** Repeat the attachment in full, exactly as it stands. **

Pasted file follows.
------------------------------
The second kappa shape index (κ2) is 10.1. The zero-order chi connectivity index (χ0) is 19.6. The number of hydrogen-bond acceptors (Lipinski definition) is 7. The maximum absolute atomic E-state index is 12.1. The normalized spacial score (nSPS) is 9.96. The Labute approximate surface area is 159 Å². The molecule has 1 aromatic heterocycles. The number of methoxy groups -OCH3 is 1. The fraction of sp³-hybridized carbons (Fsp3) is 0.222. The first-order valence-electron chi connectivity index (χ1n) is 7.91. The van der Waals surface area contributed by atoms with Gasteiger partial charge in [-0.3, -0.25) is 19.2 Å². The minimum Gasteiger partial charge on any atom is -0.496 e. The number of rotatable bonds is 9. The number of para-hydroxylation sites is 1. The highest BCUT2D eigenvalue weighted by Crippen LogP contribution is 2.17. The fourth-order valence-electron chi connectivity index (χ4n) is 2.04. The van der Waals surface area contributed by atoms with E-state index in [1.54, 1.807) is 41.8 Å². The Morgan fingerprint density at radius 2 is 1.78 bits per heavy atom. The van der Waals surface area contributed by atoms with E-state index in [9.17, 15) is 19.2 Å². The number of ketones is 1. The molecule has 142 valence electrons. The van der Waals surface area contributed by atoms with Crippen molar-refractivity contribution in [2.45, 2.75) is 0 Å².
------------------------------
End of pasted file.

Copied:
The second kappa shape index (κ2) is 10.1. The zero-order chi connectivity index (χ0) is 19.6. The number of hydrogen-bond acceptors (Lipinski definition) is 7. The maximum absolute atomic E-state index is 12.1. The normalized spacial score (nSPS) is 9.96. The Labute approximate surface area is 159 Å². The molecule has 1 aromatic heterocycles. The number of methoxy groups -OCH3 is 1. The fraction of sp³-hybridized carbons (Fsp3) is 0.222. The first-order valence-electron chi connectivity index (χ1n) is 7.91. The van der Waals surface area contributed by atoms with Gasteiger partial charge in [-0.3, -0.25) is 19.2 Å². The minimum Gasteiger partial charge on any atom is -0.496 e. The number of rotatable bonds is 9. The number of para-hydroxylation sites is 1. The highest BCUT2D eigenvalue weighted by Crippen LogP contribution is 2.17. The fourth-order valence-electron chi connectivity index (χ4n) is 2.04. The van der Waals surface area contributed by atoms with E-state index in [1.54, 1.807) is 41.8 Å². The Morgan fingerprint density at radius 2 is 1.78 bits per heavy atom. The van der Waals surface area contributed by atoms with E-state index in [9.17, 15) is 19.2 Å². The number of ketones is 1. The molecule has 142 valence electrons. The van der Waals surface area contributed by atoms with Crippen molar-refractivity contribution in [2.45, 2.75) is 0 Å².